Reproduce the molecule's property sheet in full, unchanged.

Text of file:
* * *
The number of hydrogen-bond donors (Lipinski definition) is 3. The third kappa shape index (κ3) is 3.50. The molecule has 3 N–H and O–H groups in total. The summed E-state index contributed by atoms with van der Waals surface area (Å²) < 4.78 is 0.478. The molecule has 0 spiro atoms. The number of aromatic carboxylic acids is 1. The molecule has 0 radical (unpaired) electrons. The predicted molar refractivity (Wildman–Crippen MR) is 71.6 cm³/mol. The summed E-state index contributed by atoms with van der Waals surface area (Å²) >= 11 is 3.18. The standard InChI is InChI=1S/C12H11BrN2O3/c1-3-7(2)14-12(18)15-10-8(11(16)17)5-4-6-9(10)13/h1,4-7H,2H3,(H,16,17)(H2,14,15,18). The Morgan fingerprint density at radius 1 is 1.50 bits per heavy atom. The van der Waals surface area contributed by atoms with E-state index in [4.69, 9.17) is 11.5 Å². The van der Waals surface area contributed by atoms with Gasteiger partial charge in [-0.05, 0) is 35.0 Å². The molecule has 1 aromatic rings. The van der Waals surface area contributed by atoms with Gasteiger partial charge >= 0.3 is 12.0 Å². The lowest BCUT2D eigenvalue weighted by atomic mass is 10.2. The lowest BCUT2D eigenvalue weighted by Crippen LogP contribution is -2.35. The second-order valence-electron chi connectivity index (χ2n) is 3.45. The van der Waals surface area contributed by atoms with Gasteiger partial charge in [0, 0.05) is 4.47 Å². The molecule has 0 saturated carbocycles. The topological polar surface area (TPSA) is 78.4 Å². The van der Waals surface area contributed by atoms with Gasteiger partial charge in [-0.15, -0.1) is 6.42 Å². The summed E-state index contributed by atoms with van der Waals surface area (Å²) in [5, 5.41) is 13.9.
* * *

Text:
The number of hydrogen-bond donors (Lipinski definition) is 3. The third kappa shape index (κ3) is 3.50. The molecule has 3 N–H and O–H groups in total. The summed E-state index contributed by atoms with van der Waals surface area (Å²) < 4.78 is 0.478. The molecule has 0 spiro atoms. The number of aromatic carboxylic acids is 1. The molecule has 0 radical (unpaired) electrons. The predicted molar refractivity (Wildman–Crippen MR) is 71.6 cm³/mol. The summed E-state index contributed by atoms with van der Waals surface area (Å²) >= 11 is 3.18. The standard InChI is InChI=1S/C12H11BrN2O3/c1-3-7(2)14-12(18)15-10-8(11(16)17)5-4-6-9(10)13/h1,4-7H,2H3,(H,16,17)(H2,14,15,18). The Morgan fingerprint density at radius 1 is 1.50 bits per heavy atom. The van der Waals surface area contributed by atoms with E-state index in [4.69, 9.17) is 11.5 Å². The van der Waals surface area contributed by atoms with Gasteiger partial charge in [-0.05, 0) is 35.0 Å². The molecule has 1 aromatic rings. The van der Waals surface area contributed by atoms with Gasteiger partial charge >= 0.3 is 12.0 Å². The lowest BCUT2D eigenvalue weighted by atomic mass is 10.2. The lowest BCUT2D eigenvalue weighted by Crippen LogP contribution is -2.35. The second-order valence-electron chi connectivity index (χ2n) is 3.45. The van der Waals surface area contributed by atoms with Gasteiger partial charge in [0, 0.05) is 4.47 Å². The molecule has 0 saturated carbocycles. The topological polar surface area (TPSA) is 78.4 Å². The van der Waals surface area contributed by atoms with Gasteiger partial charge in [-0.15, -0.1) is 6.42 Å². The summed E-state index contributed by atoms with van der Waals surface area (Å²) in [5, 5.41) is 13.9.